The future of insight: Why it lies outside marketing
Published: 22 October 2015 By Lucy Tesseras
More is being expected of insight and analytics functions as data pervades all areas of business, according to a new survey of 10,000 companies in 60 countries, requiring new skills and taking away marketing’s ownership of insight resources.
Insight is “moving out of the shackles” of being the exclusive property of marketing, according to new research by Millward Brown Vermeer carried out in partnership with Marketing Week and the Market Research Society.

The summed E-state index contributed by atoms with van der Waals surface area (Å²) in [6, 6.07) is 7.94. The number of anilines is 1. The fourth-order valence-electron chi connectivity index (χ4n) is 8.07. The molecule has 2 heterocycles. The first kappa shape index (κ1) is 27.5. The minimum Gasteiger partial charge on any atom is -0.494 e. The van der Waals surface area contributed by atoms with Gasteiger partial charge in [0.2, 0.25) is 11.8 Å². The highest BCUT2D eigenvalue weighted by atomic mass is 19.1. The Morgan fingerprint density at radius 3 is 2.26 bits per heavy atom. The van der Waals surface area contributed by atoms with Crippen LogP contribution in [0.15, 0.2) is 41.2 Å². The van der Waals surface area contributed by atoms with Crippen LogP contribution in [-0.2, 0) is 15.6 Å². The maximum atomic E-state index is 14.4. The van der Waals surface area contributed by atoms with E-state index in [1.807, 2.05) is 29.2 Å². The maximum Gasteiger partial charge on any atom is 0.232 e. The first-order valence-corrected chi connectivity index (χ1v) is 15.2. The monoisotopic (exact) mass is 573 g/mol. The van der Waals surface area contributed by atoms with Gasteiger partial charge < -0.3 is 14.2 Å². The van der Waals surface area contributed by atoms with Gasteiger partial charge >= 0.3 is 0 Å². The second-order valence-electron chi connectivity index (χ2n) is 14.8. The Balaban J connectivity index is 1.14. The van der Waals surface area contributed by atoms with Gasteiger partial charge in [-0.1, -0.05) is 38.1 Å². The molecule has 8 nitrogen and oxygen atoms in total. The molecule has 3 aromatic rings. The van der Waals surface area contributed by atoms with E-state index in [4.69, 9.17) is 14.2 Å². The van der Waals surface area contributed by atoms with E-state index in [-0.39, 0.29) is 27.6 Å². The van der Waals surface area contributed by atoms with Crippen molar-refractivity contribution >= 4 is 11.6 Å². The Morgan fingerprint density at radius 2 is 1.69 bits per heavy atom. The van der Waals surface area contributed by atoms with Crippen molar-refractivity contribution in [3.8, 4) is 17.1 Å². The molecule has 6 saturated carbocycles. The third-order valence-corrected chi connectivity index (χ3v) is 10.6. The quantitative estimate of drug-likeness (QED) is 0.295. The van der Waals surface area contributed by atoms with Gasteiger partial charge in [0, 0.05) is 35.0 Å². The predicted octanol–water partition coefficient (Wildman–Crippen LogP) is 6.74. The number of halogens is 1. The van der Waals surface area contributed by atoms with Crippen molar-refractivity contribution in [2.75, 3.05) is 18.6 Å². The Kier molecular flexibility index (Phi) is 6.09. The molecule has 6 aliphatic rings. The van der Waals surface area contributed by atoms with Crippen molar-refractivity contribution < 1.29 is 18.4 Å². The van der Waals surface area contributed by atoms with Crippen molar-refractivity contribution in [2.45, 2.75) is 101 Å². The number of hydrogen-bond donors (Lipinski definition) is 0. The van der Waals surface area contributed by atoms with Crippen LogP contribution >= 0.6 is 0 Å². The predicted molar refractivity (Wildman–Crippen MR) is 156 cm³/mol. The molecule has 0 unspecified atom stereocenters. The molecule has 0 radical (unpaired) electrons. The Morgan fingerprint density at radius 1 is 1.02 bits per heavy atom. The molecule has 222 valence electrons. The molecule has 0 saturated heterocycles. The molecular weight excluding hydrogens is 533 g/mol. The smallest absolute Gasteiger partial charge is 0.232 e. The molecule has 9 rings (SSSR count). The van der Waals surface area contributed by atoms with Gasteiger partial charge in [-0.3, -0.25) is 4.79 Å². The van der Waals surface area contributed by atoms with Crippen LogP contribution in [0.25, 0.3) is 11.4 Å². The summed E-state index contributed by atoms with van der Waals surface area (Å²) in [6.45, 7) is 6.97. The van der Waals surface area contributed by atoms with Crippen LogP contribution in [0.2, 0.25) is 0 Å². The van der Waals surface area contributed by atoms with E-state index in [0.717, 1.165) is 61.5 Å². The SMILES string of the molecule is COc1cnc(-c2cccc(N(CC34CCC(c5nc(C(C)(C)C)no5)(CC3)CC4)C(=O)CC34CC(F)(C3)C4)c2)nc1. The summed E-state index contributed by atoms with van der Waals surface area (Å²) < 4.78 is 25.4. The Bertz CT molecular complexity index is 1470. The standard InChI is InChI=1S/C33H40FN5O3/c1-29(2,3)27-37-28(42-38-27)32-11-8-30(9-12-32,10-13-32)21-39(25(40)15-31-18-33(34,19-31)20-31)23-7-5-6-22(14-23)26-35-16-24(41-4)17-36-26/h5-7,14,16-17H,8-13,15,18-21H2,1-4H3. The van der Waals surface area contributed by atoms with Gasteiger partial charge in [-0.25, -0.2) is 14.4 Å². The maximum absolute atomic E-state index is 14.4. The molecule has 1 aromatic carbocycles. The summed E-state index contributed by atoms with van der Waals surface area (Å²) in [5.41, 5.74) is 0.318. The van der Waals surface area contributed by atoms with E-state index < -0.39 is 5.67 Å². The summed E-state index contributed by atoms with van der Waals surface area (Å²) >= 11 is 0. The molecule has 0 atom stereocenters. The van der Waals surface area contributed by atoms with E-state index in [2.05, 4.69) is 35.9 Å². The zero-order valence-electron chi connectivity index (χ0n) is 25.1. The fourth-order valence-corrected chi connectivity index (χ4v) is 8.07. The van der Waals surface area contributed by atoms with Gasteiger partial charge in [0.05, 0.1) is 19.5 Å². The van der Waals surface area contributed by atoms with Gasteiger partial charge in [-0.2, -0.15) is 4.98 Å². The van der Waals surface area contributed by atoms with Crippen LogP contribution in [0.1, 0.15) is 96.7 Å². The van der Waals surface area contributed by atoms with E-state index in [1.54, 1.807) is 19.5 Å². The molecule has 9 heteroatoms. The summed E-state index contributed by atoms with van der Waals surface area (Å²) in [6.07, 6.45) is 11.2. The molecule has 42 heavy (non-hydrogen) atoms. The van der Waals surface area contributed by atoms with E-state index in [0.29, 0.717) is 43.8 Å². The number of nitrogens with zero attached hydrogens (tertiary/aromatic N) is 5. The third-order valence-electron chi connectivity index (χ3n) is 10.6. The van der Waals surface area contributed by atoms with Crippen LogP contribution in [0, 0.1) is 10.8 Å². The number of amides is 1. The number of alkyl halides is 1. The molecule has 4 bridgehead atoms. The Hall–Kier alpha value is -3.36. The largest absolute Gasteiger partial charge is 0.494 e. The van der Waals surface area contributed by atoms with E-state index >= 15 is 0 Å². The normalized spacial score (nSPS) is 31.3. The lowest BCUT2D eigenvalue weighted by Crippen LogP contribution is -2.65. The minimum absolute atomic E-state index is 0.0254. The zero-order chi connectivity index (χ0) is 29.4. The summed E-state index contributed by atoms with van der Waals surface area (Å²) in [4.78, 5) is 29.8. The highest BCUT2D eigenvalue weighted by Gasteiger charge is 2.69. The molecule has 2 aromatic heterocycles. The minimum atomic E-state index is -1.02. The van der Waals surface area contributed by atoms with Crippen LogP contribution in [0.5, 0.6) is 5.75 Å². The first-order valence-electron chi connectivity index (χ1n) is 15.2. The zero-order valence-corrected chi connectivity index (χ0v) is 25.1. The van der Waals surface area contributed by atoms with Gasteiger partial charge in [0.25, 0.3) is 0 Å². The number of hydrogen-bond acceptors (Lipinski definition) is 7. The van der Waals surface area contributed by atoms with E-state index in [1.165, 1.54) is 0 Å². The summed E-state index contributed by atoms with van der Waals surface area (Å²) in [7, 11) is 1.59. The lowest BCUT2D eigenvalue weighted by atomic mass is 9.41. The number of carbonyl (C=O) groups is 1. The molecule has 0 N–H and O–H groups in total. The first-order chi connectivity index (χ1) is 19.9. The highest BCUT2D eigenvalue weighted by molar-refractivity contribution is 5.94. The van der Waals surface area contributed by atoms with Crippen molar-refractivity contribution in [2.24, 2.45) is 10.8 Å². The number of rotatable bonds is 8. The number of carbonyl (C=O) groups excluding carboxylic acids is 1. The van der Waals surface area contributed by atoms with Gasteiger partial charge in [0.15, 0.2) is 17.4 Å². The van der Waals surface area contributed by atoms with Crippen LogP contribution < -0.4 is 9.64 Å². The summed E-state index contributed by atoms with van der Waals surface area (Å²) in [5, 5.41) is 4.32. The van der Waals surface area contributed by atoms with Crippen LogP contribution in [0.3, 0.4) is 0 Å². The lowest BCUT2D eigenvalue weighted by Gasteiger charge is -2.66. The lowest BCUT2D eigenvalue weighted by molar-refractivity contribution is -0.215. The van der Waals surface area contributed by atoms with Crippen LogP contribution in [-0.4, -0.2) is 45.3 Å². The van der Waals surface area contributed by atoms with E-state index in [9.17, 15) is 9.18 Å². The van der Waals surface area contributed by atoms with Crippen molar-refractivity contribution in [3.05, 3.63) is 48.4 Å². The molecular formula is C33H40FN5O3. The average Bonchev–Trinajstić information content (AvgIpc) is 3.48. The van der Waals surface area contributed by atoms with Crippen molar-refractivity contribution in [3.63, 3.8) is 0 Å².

The Insights2020 study finds the most successful companies are the ones where research, data and analytics drive customer-centric decision-making across the entire business, and that is also creating a new model for insight professionals with less traditional backgrounds and careers experience.
A higher than average percentage of companies classified in the study as ‘over-performing’ have an insight and analytics function that either leads the business strategy or reports directly to the CEO. A high percentage of survey respondents at these companies also characterise their insight leaders as having ‘business sense’ (75%), ‘whole-brain thinking’ (71%) and ‘storytelling’ (61%) as skills, while no more than half see each of these attributes in action at companies classified as ‘under-performing’.
Combining ‘maths and magic’